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In the Bible Belt, Christmas Isn’t Coming to Death Row

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When it comes to the death penalty, guilt or innocence shouldn’t really matter to Christians.  

NASHVILLE — Until August, Tennessee had not put a prisoner to death in nearly a decade. Last Thursday, it performed its third execution in four months.
This was not a surprising turn of events. In each case, recourse to the courts had been exhausted. In each case Gov. Bill Haslam, a Republican, declined to intervene, though there were many r…

South Carolina: Candidate running to be governor calls for return of firing squad

Catherine Templeton
In the wake of Sunday's deadly riot at a South Carolina prison, one of the Republicans running for governor has called for bringing back firing squads.

On a radio program, Catherine Templeton said firing squads should be revived in the Palmetto State. The Republican made the comments Tuesday on the Bob Mclain Show.

"Criminals legally sentenced to death are getting an unofficial reprieve right now as South Carolina goes without the drugs necessary for lethal injection," Templeton said. "We must make the death penalty swift and final. I will push for legislation allowing firing squads for court-ordered executions. And I will also seek to deny condemned inmates their choice of execution."

Templeton, who was a Cabinet director under former S.C. Gov. Nikki Haley, made her comments a little more than a day after the riot at Lee Correctional Institution in Bishopville late Sunday that left 7 inmates dead.

The Charleston attorney is not the first politician in South Carolina to try and revive the use of the firing squad. S.C. Rep. Josh Putnam, R-Anderson, filed a bill in February that called for firing squads to help execute the state's death row inmates.

Mississippi, Oklahoma and Utah are currently the only states that have execution by firing squad, according to deathpenaltyinfo.org.

Use of firing squads was banned in Utah in 2004, but revived in 2015, when legislation was enacted to allowing execution by firing squad if the drugs used for lethal injection are unavailable.

In November 2017, Gov. Henry McMaster announced that South Carolina does not have the drugs necessary to carry out lethal injection. The deadly mix requires 3 drugs - pentobarbital, pancuronium bromide and potassium chloride - all of which the state does not have.

Templeton has been critical of McMaster on this issue, and for his handling of the criminal justice system.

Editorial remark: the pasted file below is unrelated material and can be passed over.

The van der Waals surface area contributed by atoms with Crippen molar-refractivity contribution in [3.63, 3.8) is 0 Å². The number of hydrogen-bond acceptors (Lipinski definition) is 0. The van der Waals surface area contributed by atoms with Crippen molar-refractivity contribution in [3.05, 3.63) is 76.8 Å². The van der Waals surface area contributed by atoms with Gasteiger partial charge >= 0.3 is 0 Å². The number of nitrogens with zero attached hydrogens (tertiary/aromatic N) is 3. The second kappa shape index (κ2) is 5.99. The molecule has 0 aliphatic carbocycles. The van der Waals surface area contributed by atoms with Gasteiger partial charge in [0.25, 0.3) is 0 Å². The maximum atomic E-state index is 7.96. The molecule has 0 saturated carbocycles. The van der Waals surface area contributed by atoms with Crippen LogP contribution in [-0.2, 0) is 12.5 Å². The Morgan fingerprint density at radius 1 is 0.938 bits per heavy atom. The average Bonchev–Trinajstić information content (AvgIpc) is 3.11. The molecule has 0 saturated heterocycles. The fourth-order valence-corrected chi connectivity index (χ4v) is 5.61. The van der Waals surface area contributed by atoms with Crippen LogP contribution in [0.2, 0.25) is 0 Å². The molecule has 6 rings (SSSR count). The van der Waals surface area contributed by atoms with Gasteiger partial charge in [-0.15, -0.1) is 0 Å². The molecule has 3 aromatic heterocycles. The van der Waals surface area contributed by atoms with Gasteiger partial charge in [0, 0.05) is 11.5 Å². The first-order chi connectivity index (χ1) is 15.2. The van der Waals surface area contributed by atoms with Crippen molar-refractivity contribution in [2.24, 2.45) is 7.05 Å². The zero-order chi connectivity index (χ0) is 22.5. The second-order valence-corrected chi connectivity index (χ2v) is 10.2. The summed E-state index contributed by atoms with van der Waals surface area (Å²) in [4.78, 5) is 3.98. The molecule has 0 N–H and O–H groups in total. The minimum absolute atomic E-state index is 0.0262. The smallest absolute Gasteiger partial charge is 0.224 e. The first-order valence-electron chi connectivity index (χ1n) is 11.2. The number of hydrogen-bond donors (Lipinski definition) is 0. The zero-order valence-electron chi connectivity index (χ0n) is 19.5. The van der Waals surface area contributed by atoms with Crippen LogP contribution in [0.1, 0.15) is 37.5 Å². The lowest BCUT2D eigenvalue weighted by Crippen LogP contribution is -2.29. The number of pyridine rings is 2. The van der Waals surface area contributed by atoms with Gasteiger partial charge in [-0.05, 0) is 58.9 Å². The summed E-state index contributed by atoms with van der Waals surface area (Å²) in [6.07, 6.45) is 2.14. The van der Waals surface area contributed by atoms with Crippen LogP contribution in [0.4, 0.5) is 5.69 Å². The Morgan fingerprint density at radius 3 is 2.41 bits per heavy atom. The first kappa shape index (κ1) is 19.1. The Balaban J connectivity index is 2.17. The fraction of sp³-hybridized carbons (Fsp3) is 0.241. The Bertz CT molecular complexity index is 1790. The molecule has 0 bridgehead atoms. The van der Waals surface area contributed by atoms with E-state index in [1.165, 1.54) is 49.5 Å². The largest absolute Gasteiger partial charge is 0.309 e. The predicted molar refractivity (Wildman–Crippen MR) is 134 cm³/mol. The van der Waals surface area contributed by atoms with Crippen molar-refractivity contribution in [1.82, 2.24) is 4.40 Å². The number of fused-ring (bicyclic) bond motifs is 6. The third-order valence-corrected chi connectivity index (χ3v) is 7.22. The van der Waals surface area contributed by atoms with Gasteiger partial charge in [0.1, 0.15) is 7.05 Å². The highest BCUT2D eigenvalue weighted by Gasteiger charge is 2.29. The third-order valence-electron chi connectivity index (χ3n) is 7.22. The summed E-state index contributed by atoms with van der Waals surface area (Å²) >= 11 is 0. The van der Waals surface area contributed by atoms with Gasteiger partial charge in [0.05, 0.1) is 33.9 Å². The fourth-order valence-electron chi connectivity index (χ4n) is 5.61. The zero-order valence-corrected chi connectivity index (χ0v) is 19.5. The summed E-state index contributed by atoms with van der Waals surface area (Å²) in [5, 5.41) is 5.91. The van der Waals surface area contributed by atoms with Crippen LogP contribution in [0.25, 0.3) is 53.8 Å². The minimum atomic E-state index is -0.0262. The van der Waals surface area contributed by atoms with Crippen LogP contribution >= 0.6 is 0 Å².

"Under Henry McMaster's watch, prisoners have been rioting and jumping fences. They use cell phones to get access to drugs and contact criminal cronies," Templeton said on the radio program. "When I'm governor, once criminals are put in prison, they will no longer dictate or demand special favor."

McMaster's campaign responded to Templeton's remarks, disputing some of her attacks on the governor.

"Governor McMaster has locked up scores of criminals during his career as U.S. attorney and South Carolina attorney general, and as governor he has led the charge in giving prisons the resources they need to be secure and keep contraband out of the hands of prisoners," Campaign Communications Director Caroline Anderegg told The State. "Catherine Templeton's false and misleading attacks are nothing but a cheap political gambit by a candidate with zero understanding of or experience in law enforcement.

"The only people responsible for this horrific violence are the criminals who perpetrated it, and for Templeton to suggest otherwise is a disgusting new low."

Including Templeton and McMaster, there are 5 Republicans running for governor. That also includes Lt. Gov. Kevin Bryant, former Lt. Gov. Yancey McGill and businessman John Warren.

3 Democrats - Charleston businessman Phil Noble, state Rep. James Smith of Columbia and Florence attorney Marguerite Willis - also are running for governor.

Source: thestate.com, Noah Feit, April 17, 2018


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"One is absolutely sickened, not by the crimes that the wicked have committed,
but by the punishments that the good have inflicted." -- Oscar Wilde

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